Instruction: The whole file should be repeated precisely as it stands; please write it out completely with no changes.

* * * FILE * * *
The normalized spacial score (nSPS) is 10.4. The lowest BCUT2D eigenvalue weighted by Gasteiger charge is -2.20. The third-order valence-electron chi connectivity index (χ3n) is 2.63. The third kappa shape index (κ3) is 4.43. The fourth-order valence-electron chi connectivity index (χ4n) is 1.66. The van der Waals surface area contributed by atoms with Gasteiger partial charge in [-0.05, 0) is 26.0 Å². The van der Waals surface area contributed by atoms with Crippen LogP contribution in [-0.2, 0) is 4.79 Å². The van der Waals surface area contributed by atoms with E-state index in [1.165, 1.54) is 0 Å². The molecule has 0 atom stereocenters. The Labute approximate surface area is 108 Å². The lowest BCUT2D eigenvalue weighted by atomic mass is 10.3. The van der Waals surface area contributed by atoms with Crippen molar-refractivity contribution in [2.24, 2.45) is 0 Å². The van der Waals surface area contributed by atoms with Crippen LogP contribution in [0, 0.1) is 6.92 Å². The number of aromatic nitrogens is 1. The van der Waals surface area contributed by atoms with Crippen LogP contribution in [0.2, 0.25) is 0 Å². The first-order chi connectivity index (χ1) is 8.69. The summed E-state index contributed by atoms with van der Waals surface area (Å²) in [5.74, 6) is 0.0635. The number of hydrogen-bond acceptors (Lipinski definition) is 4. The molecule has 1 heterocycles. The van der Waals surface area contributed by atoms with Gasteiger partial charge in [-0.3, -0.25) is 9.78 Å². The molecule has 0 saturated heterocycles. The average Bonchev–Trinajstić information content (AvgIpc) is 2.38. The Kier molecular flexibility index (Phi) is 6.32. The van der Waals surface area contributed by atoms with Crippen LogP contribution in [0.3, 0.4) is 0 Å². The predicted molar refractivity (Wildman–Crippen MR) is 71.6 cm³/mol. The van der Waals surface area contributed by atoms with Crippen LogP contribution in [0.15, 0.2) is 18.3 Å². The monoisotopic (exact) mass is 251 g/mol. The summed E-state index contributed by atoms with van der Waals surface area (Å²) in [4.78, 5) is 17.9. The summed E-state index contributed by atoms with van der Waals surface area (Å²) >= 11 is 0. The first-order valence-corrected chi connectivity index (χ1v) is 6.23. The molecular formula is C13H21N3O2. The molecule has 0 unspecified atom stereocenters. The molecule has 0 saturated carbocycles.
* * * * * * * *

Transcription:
The normalized spacial score (nSPS) is 10.4. The lowest BCUT2D eigenvalue weighted by Gasteiger charge is -2.20. The third-order valence-electron chi connectivity index (χ3n) is 2.63. The third kappa shape index (κ3) is 4.43. The fourth-order valence-electron chi connectivity index (χ4n) is 1.66. The van der Waals surface area contributed by atoms with Gasteiger partial charge in [-0.05, 0) is 26.0 Å². The van der Waals surface area contributed by atoms with Crippen LogP contribution in [-0.2, 0) is 4.79 Å². The van der Waals surface area contributed by atoms with E-state index in [1.165, 1.54) is 0 Å². The molecule has 0 atom stereocenters. The Labute approximate surface area is 108 Å². The lowest BCUT2D eigenvalue weighted by atomic mass is 10.3. The van der Waals surface area contributed by atoms with Crippen molar-refractivity contribution in [2.24, 2.45) is 0 Å². The van der Waals surface area contributed by atoms with Crippen LogP contribution in [0, 0.1) is 6.92 Å². The number of aromatic nitrogens is 1. The van der Waals surface area contributed by atoms with Crippen LogP contribution in [0.2, 0.25) is 0 Å². The first-order chi connectivity index (χ1) is 8.69. The summed E-state index contributed by atoms with van der Waals surface area (Å²) in [5.74, 6) is 0.0635. The number of hydrogen-bond acceptors (Lipinski definition) is 4. The molecule has 1 heterocycles. The van der Waals surface area contributed by atoms with Gasteiger partial charge in [-0.3, -0.25) is 9.78 Å². The molecule has 0 saturated heterocycles. The average Bonchev–Trinajstić information content (AvgIpc) is 2.38. The Kier molecular flexibility index (Phi) is 6.32. The van der Waals surface area contributed by atoms with Crippen LogP contribution in [0.3, 0.4) is 0 Å². The predicted molar refractivity (Wildman–Crippen MR) is 71.6 cm³/mol. The van der Waals surface area contributed by atoms with Crippen LogP contribution in [0.15, 0.2) is 18.3 Å². The monoisotopic (exact) mass is 251 g/mol. The summed E-state index contributed by atoms with van der Waals surface area (Å²) in [4.78, 5) is 17.9. The summed E-state index contributed by atoms with van der Waals surface area (Å²) >= 11 is 0. The first-order valence-corrected chi connectivity index (χ1v) is 6.23. The molecular formula is C13H21N3O2. The molecule has 0 unspecified atom stereocenters. The molecule has 0 saturated carbocycles.